On March 13, 2014, the U.S. Securities and Exchange Commission announced that it had reached a settlement agreement with Lions Gate Entertainment Corp. that will see Lions Gate admit wrongdoing in connection with the issuance of misleading disclosure in 2010, as well as pay a $7.5 million fine. The disclosure at issue was made in connection with Lions Gate’s defense against activist investor Carl Icahn’s 2010 hostile efforts to gain control of the company via a series of takeover bids and a proxy contest.
According to the SEC’s order instituting settled administrative proceedings, Lions Gate admitted to omitting material information in its public disclosure relating to an extraordinary set of transactions that resulted in Lions Gate issuing approximately 16 million Lions Gate shares to a management-friendly director. Lions Gate admitted that the transactions were designed and carried out by management to dilute entities controlled by Carl Icahn (Icahn Group), who had previously launched a campaign to gain control of Lions Gate via a series of tender offers and was expected to launch a proxy contest. The transactions diluted the Icahn Group’s interest in outstanding Lions Gate shares from 37.9% to 33.5% and increased the management-friendly director’s interest from 19.9% to 28.9%. Additionally, at the Lions Gate shareholders meeting, shareholders elected management’s slate of directors and rejected the Icahn Group’s slate. The margin of defeat for one of the five Icahn Group nominees was approximately 16 million Lions Gate shares.
The transactions included: (i) the exchange of convertible notes with an aggregate principal amount of approximately $100 million for new convertible notes on substantially the same terms except with more favourable conversion terms; (ii) the prearranged sale of the new notes from the note holder to a management-friendly director; and (iii) the immediate conversion of all of the new notes into approximately 16 million Lions Gates shares at a discount to the then market price.
In November 2010, the British Columbia Supreme Court surprisingly ruled that the transactions were not oppressive or unfairly prejudicial to Lions Gate shareholders under applicable corporate law. Query, however, given the admission of wrongdoing, what approach Canadian securities regulators or the New York Stock Exchange might take.
On July 20, 2010, Lions Gate announced the transactions in a press release that stated that the transactions were “a key part of [Lions Gate’s] previously announced plan to reduce its total debt, as well as its nearer term maturities,” despite the fact that Lions Gate regularly disclosed that it intended to take on more debt. In addition, the press release did not disclose that: (i) Lions Gate management hoped and expected the transactions to effectively block the Icahn Group’s tender offer and that management viewed that as a desirable benefit of the transactions; (ii) an investment partnership managed by the management-friendly director purchased and converted the new notes; (iii) Lions Gate changed its insider trading policy to allow the management-friendly director to convert the new notes; and (iv) Lions Gate lowered the proposed conversion price of the new notes even further following discussions with the management-friendly director. Moreover, in its subsequent tender offer-related filings made to the SEC, the company represented that the transactions were not part of a prearranged plan to get Lions Gate shares to the management-friendly director.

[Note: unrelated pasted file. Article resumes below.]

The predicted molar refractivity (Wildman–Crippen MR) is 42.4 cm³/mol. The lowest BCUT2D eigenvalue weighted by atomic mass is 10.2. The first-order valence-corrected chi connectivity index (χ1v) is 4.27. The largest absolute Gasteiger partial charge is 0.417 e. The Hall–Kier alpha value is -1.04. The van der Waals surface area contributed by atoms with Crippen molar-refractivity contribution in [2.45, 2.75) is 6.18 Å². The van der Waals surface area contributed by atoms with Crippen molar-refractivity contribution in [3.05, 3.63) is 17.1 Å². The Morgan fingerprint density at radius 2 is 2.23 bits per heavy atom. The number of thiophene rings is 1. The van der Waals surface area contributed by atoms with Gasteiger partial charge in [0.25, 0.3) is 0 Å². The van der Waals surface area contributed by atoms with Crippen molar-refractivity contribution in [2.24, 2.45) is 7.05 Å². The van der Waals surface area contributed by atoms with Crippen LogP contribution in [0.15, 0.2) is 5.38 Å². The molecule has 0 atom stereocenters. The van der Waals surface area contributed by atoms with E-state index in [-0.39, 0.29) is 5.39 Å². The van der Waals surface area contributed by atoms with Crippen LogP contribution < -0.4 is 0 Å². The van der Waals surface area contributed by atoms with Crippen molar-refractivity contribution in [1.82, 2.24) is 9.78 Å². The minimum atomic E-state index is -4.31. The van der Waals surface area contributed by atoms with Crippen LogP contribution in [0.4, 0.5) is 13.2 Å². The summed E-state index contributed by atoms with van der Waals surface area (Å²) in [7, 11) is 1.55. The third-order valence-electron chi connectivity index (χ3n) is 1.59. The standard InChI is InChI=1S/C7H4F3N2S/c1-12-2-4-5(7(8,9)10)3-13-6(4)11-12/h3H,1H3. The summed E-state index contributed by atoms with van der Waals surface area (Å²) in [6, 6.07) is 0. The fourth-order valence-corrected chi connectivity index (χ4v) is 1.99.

In the opinion of the SEC, Lions Gate’s disclosure amounted to materially false and misleading disclosure.
It is worth noting, however, that Lions Gate’s shares have risen from the $6.00 – 7.00 trading range in 2010 to a $30.00 - $35.00 range today. This suggests that, notwithstanding the $7.5 million penalty to the SEC, Lions Gate shareholders have benefited over the four years following the Icahn Group’s failed efforts to gain control of the company.
Given that hostile takeover bids and proxy contests are often significantly influenced by investor relations campaigns, the SEC’s four year pursuit of Lions Gate has a broader importance. Specifically, the SEC’s actions appear to demonstrate an increasing focus on reviewing and policing contested transactions from a disclosure perspective. Given past practice, it should be expected that Canadian securities regulators will follow the SEC’s lead and actively investigate aggressive disclosure made in connection with contested transactions. Additionally, the settlement may provide a new outlet for aggrieved parties dissatisfied with Canadian court decisions.
Moving forward, advisors involved on either side of a contested transaction should consider carefully reviewing their client’s public disclosure from both an effective “messaging” perspective and from a full disclosure perspective.